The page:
Wall Street futures fell on Friday as investors fretted over the prospect of an economic downturn and a hit to corporate earnings from the U.S. Federal Reserve's aggressive policy tightening moves to quell inflation.

Technology and growth stocks led declines in premarket trading, with megacap names including Alphabet Inc, Apple Inc, Amazon.com, Microsoft Corp and Tesla Inc all down more than 1% as benchmark Treasury yields were at an 11-year high.

The U.S. central bank raised rates by a widely expected 75 basis points on Wednesday and signaled a longer trajectory for policy rates at a time when a handful of companies - most recently FedEx Corp and Ford Motor Co - are issuing dire outlooks for earnings.

All the three major indexes closed lower for the third straight session on Thursday, and are tracking sharp weekly losses on fears that the Fed's hawkish move could tip the U.S. economy into a recession.

"The likelihood of a U.S. recession in 2023 is increasing given the hawkish Fed. While it is widely understood that earnings estimates are too high given such recession risk, the market is unlikely to be able to look through falling earnings," Citigroup said in a note.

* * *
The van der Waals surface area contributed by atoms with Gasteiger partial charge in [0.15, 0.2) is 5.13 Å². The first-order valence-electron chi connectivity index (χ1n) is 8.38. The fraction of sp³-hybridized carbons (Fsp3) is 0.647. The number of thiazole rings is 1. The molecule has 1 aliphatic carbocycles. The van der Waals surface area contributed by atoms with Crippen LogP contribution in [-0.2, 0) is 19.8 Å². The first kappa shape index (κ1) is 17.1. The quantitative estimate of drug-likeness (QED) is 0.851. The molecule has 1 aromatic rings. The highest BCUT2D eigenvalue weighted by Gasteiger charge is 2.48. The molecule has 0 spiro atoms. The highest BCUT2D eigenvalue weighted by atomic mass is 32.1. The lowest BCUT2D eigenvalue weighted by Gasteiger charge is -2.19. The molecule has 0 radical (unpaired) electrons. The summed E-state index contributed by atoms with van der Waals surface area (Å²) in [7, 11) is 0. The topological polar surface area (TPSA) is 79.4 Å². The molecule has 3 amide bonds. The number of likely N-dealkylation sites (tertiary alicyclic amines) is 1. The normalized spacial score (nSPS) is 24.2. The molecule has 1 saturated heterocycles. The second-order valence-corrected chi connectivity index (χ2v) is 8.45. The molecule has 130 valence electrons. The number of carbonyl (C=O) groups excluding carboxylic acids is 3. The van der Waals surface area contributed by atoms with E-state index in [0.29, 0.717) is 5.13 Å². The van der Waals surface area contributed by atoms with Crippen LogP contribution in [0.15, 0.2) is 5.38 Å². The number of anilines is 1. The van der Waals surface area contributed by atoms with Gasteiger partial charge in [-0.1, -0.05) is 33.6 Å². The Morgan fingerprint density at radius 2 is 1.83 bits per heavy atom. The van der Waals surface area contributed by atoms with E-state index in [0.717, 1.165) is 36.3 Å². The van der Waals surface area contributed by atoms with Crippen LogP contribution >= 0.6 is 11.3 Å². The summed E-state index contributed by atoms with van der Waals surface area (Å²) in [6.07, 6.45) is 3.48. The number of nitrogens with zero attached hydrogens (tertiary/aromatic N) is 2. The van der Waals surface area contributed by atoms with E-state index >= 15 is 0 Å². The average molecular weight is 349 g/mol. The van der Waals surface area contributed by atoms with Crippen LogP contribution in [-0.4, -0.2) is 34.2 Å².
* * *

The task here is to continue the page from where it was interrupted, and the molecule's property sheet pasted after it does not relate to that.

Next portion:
Goldman Sachs cut its year-end 2022 target for the benchmark S&P 500 index by about 16% to 3,600 points, a 4.2% decline from current levels.

At 6:51 a.m. ET, Dow e-minis were down 351 points, or 1.16%, S&P 500 e-minis were down 47.25 points, or 1.25%, and Nasdaq 100 e-minis were down 161.25 points, or 1.39%.

Meanwhile, Fed Chair Jerome Powell is set to give opening remarks on the transition to the post-pandemic economy at an event at 2 p.m. ET.

On the data front, investors will closely monitor flash reading on business activity data from S&P Global at 09:45 am ET.

The CBOE volatility index, also known as Wall Street's fear gauge, rose to 28.55 points.

Costco Wholesale Corp shed 3.5% after the big-box retailer reported a fall in its fourth-quarter profit margins, while battling higher freight and labor costs on rising inflationary pressure and global supply chain snags. (Reporting by Ankika Biswas and Devik Jain in Bengaluru; Editing by Shounak Dasgupta)